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Confirmation

web vs_Rabbi_Stevens_with_comfirmands_2008
Rabbi Stevens appears in the photo above with (left to right) our 2008 confirmands Sarah Lieberman, Laura Levy, Jenny Wool, Dustin Weil, Scott Harris and Jake Herring.
Confirmation was introduced into Jewish life by the Reform Movement
in Germany, nearly 200 years ago. As the service that celebrates the culmination of years of religious school, Confirmation has become an occasion of rejoicing, and is today followed by many Conservative congregations as well.

At Temple Beth Or Confirmation represents the culmination of religious school, usually at the end of tenth grade. Yet one's religious education
never truly ends, for where the formal school program leaves off, the full range of adult education opportunities becomes available. In this sense Confirmation represents another stage in a program of life-long Jewish education.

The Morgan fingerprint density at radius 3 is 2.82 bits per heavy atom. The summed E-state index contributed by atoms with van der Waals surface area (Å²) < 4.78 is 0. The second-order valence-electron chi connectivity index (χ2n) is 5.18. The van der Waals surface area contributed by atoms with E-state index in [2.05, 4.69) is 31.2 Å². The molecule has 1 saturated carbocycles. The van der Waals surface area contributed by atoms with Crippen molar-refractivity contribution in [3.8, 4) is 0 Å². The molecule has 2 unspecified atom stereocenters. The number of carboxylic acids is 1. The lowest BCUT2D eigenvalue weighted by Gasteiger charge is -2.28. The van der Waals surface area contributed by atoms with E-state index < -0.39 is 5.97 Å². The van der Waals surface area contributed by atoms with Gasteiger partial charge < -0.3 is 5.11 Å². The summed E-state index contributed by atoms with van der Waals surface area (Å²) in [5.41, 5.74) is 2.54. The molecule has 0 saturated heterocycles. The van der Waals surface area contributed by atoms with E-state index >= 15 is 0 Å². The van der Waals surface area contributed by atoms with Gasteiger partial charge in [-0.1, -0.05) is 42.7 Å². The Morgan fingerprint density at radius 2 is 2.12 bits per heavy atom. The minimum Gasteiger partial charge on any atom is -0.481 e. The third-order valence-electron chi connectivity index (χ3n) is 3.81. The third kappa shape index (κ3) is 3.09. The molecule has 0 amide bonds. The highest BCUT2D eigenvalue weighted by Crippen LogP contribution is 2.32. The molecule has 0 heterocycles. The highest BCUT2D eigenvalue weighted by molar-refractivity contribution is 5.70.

The Confirmation class is a two-year program, and is run jointly with
students at Agudath Israel / Etz Ahayem. The class is taught by both congregations' rabbis, either together or in alternation. The two-year
course covers basic Judaism (life-cycle, the Jewish year, Jewish history, theology, prayer, ritual and contemporary Jewish life) as well as special
topics reflecting the students' interest. These have included such topics
as Anti-Semitism, cultic proselytization, differences between Judaism and Christianity, issues of bio-medical ethics and Jewish sexual values. The Confirmation class has also held sessions with high school students in the church community.

At the end of the program, we celebrate Confirmation in the context of Shavuot, the Jewish holiday that celebrates the spring harvest and is tied to the giving of the Torah on Mt. Sinai. Students participate in planning the service, and might be asked to do a mitzvah project, read Torah or prepare a D'var Torah (Torah-related sermon).

At Temple Beth Or it is our hope that our young people will choose to go through confirmation, thereby laying the foundation for a life-long love of Jewish learning.